It was a real challenge, because there is a supernatural side, quite innocent at the start. The film does not hide from the cruel impulses that children have. This is what immediately creates unease, which announces that in any case, not very pleasant things are going to happen. It all comes from people. It’s important to me that the suspense, the danger, or the horror scenes come from these characters, not from an outside element. Evil and good are just words, but they don’t exist: that’s what we use to describe what are nothing but impulses coming from someone. In most horror films, we have a Christian theme with good facing evil, whereas in my film, it’s more psychological. It was also important that the supernatural could express the emotions and weaknesses of the characters.
How did it go for the realization of the powers: a mixture of CGI and practical effects?
I really like the practical effects on set, because it helps actors, especially when it comes to kids. It’s a lot easier to have something you can see, something you can react to, than trying to tell a kid what to think of and play accordingly. You can’t necessarily play with something that has to be added in post-production. It gives a sense of reality, it gives more embodiment. But we also used digital effects. What is important is to try to keep these effects subtle.
I understood fairly quickly that I wanted, in the end, the stakes to be high, to be a question of life and death for the children, but that this question would not be perceptible for the adults. So I knew that we couldn’t blow up building windows, everyone would have reacted, and we see that every day. Besides, it doesn’t necessarily cost more to blow up windows than to film hyper-realistic digital close-ups around children’s feet with small elements that move in an almost magical way.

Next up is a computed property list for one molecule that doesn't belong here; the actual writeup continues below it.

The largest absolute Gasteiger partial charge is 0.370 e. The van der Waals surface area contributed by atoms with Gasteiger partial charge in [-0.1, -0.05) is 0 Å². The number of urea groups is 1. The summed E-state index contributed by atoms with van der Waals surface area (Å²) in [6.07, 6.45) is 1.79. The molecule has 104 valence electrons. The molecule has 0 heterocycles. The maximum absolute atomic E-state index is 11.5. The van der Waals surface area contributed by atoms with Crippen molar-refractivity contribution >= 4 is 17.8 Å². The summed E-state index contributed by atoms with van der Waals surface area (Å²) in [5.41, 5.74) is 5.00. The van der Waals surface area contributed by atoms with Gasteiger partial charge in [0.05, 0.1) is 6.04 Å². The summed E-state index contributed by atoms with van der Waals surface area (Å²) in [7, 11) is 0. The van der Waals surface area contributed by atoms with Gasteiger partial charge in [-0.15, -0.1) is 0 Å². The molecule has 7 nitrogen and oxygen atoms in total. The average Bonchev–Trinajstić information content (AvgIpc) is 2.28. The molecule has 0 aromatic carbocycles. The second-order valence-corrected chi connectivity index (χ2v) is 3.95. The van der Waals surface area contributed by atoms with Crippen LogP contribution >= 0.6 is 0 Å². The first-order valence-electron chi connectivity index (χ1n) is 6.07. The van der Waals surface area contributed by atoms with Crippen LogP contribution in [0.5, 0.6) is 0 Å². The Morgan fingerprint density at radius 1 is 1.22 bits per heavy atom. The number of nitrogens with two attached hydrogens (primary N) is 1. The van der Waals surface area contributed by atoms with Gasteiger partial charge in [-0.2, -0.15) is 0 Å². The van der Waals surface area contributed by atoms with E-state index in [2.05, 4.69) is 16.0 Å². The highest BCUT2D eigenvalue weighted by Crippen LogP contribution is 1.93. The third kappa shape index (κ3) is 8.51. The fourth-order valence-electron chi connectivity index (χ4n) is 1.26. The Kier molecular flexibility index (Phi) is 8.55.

You’re talking about the sand, right?
Yes, we filmed the feet, then everything else is recreated digitally. We tried in a more practical way, but it was too complicated.
It is indeed interesting to have an anti-climatic climax, almost based on a game of gaze, contrary to the destruction porn many superhero movies. I imagine that in any case there are questions of budgets, but that it was also not your approach in any case.
These are things we could have done. I like superhero movies, I watch them with my son. Often, the last forty minutes are not very interesting: they are the same images, with a portal which opens, which must be closed otherwise things come out to destroy the world. And we have the same effects, it’s a bit boring in fact. I said to myself that it would be more interesting to have effects on a more intimate, more real level, which would be more accurate in relation to the themes of the film.
And then, on violence, for example in a horror film, I like when the body is involved. Meaning, if someone gets their fingers hit by a hammer, I’m going to feel it. We identify ourselves, we have bodily memories that are close to what we see. But if I see someone with an exploding head, it’s gonna piss me off because I can’t project emotions into that. Here we are in the comedy of James Gunn, it’s great but it’s something else. So I preferred to have more intimate effects, a violence that doesn’t go too far, to create more anxiety in the viewer.
Anna’s sister has autism, and superhero comics have often been used as a metaphor for difference…
When I started writing the movie and talking to my producer about kids discovering powers, I realized that actually everyone does that. I was afraid for a moment to do the same thing as Netflix. I had the intuition nevertheless to be able to do something different with childhood, rather than adolescence which is often approached in others. The other superhero allegory is difference, the X-Men. I’m of course pretty close to this idea that you can’t judge people by appearance. The autistic girl looks almost mentally handicapped, but we discover that she has a whole universe, a language, which means that it changes the way we perceive her. I’m very interested in this aspect, that everyone hides an inner world: you never really know who the other is..
Thank you very much, Eskil!